As a young adult, recently graduated from college, it can be tough to move back home. It's a slap in the face to your ego and everything you've busted your ass for while partying away parent-free in college the last four years. If you do decide to go back home, do not listen to what other have to say about it. You're an adult now, meaning you make your own decisions that benefit your life. Yet, if you do give in to the judgment of others (say, friends or fellow alumni who are on their own...) you'll be going back home with resentment and a negative attitude, and trust me, you're making your life miserable with a hanging feeling of failure.
But really, my generation is known for moving out, moving back home, moving back out, then moving back home again because it's a tough fucked up job market if you're a recent graduate.
Like I said, it's all about your perspective. It's all about YOU.
I recently graduated with a Bachelor's degree, worked a few contracted jobs in Los Angeles, and now I'm moving back home. During my time in LA, I moved into an apartment that was the bottle of the barrel cheap for the area I was in. The bedroom was directly above a raunchy old bar with a loud jukebox pounding bad 90's rock and bassy reggae-ton music until 2am. My car's license plate was knocked off the first night I left it on the "camera surveillanced" street parking, probably my some angry drunk customer who failed to parallel park correctly. The place was also inhabited by hungry bugs eating holes into my favorite jeans, sweaters, and cotton shirts. Oh yeah, plus it was the size of a shoe box in which I had to choreograph moves to cook in the kitchen at the same time as my boyfriend. Not to mention that Los Angeles is loaded with angry drivers and unfavorable customer service in many local businesses.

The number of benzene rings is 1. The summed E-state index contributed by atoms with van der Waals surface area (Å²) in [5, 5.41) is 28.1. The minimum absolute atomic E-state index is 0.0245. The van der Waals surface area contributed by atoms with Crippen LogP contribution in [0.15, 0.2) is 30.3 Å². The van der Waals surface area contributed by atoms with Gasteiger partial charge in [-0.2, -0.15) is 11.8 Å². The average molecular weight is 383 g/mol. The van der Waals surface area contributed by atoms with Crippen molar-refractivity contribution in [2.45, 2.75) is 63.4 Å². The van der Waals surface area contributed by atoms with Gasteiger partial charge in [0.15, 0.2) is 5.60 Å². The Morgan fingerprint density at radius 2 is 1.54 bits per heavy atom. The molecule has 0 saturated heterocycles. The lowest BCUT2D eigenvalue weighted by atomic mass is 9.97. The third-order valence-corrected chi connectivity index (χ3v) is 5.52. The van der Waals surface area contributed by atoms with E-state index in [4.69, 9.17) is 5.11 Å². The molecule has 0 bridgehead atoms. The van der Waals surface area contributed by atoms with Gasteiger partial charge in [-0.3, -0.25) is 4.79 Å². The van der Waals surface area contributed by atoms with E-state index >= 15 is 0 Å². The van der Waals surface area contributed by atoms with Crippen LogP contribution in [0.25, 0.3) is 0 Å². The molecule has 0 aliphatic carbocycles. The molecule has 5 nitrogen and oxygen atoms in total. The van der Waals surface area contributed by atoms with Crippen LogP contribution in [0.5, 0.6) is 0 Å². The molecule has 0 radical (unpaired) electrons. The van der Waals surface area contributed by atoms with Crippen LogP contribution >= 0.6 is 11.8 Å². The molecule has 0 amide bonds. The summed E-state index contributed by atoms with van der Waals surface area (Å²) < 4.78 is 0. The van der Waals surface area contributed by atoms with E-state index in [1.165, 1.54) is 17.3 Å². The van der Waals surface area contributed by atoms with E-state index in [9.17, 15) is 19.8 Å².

I was living in my dream city, but I was hating it.
Why? Because my perspective sucked. I was focusing on all the horrible things about the apartment that stressed me out and I disliked. All I worried about and talked about was the creepy bar customers, the city traffic, and how I never had peace and quiet at home. When I talked to friends about living in Los Angeles, I didn't mention the killer price for a cute vintage studio with it's own private balcony overlooking downtown. Nope, never did, because my perspective sucked.
Now, if I continue to have a shitty attitude about my current situation, then life will be shitty. It's time to stop complaining and start focusing on everything that is beautiful, in order to receive what is beautiful.
How does all this relate to moving back home? Well, while I was in LA I struggled a bit to find a job that fulfilled me and that paid enough for me to move to a nice swanky hard wooded condo on the West side. Don't get me wrong, I was positive about finding jobs, I found jobs and they found me. But there were not fulfilling careers that I would be able to stick with. My new hobby was turning down job offers.
Luckily, mom gave me the option to move back home rent-free, as long as I found some kind of income and helped around the house. I didn't see this as a step back or think of myself as a failure. Instead, I saw an opportunity.
In many Latino cultures and and Latino families (like mine) in the states, children live at home with their parents until their mid to late twenties or until they get married. Many other kinds of families kick their kids out at the age of 18, pushing them into the dirty world of capitalism, cramped cubicle jobs in the dog-eat-dog city hoping that the little birdy would grow it's wings and fly out of the nest. Many of the birdies spiral down the path of pay check to pay check lifestyles hating their jobs and engulfed in finance troubles and paying back high interest loans. As a result, many young adults are forced to take the first corporate position that pays for the nice little apartment on the nice side of town, stressing the fuck out thinking about how they're going to pay for next month's rent. This is not my fate.
No, I do not plan to make this move permanent. Maybe a few months or a couple of years at the very most, just until I can find the perfect niche in this world that is calling for me. It's really all about your perspective on your current situation.
I've realized that moving back home is an opportunity for personal growth and a slower more artistic lifestyle. Saving up some good cash without the burden of rent will let me know explore other ways of expanding my career. Recently, I've been discovering the secrets to my own personal success: listen to your gut and change your crappy perspective.